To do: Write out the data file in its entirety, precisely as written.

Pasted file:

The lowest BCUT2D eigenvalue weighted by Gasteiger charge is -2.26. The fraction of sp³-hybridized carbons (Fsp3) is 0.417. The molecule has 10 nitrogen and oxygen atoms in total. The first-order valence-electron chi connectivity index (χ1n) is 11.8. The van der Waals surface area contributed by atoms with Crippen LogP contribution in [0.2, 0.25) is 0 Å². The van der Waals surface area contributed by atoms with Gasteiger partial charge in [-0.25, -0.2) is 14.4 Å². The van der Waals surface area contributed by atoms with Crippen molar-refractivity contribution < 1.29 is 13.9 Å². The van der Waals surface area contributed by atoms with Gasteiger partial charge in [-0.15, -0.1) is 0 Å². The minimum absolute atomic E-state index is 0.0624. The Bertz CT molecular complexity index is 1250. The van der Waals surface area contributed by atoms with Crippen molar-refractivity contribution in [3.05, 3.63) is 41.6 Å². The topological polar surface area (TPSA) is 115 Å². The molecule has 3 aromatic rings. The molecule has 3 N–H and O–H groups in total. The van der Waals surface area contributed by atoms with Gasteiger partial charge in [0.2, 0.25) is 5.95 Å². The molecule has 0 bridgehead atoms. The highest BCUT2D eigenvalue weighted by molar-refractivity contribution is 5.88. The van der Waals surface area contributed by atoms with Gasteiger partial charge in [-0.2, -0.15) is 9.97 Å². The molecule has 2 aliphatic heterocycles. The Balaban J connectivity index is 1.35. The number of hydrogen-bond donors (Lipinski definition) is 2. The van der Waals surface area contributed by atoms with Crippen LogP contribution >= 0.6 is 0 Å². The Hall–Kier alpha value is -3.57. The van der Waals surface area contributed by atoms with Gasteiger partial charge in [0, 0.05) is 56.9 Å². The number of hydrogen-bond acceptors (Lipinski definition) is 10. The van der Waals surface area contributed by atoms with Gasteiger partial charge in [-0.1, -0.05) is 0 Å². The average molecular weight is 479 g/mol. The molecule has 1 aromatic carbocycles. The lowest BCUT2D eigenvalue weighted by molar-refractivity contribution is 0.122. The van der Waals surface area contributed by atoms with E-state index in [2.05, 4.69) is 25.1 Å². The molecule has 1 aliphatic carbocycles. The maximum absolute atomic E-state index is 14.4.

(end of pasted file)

The lowest BCUT2D eigenvalue weighted by Gasteiger charge is -2.26. The fraction of sp³-hybridized carbons (Fsp3) is 0.417. The molecule has 10 nitrogen and oxygen atoms in total. The first-order valence-electron chi connectivity index (χ1n) is 11.8. The van der Waals surface area contributed by atoms with Crippen LogP contribution in [0.2, 0.25) is 0 Å². The van der Waals surface area contributed by atoms with Gasteiger partial charge in [-0.25, -0.2) is 14.4 Å². The van der Waals surface area contributed by atoms with Crippen molar-refractivity contribution < 1.29 is 13.9 Å². The van der Waals surface area contributed by atoms with Gasteiger partial charge in [-0.15, -0.1) is 0 Å². The minimum absolute atomic E-state index is 0.0624. The Bertz CT molecular complexity index is 1250. The van der Waals surface area contributed by atoms with Crippen molar-refractivity contribution in [3.05, 3.63) is 41.6 Å². The topological polar surface area (TPSA) is 115 Å². The molecule has 3 aromatic rings. The molecule has 3 N–H and O–H groups in total. The van der Waals surface area contributed by atoms with Gasteiger partial charge in [0.2, 0.25) is 5.95 Å². The molecule has 0 bridgehead atoms. The highest BCUT2D eigenvalue weighted by molar-refractivity contribution is 5.88. The van der Waals surface area contributed by atoms with Gasteiger partial charge in [-0.2, -0.15) is 9.97 Å². The molecule has 2 aliphatic heterocycles. The Balaban J connectivity index is 1.35. The number of hydrogen-bond donors (Lipinski definition) is 2. The van der Waals surface area contributed by atoms with Crippen LogP contribution >= 0.6 is 0 Å². The Hall–Kier alpha value is -3.57. The van der Waals surface area contributed by atoms with Gasteiger partial charge in [0, 0.05) is 56.9 Å². The number of hydrogen-bond acceptors (Lipinski definition) is 10. The van der Waals surface area contributed by atoms with Gasteiger partial charge in [-0.1, -0.05) is 0 Å². The average molecular weight is 479 g/mol. The molecule has 1 aromatic carbocycles. The lowest BCUT2D eigenvalue weighted by molar-refractivity contribution is 0.122. The van der Waals surface area contributed by atoms with E-state index in [2.05, 4.69) is 25.1 Å². The molecule has 1 aliphatic carbocycles. The maximum absolute atomic E-state index is 14.4.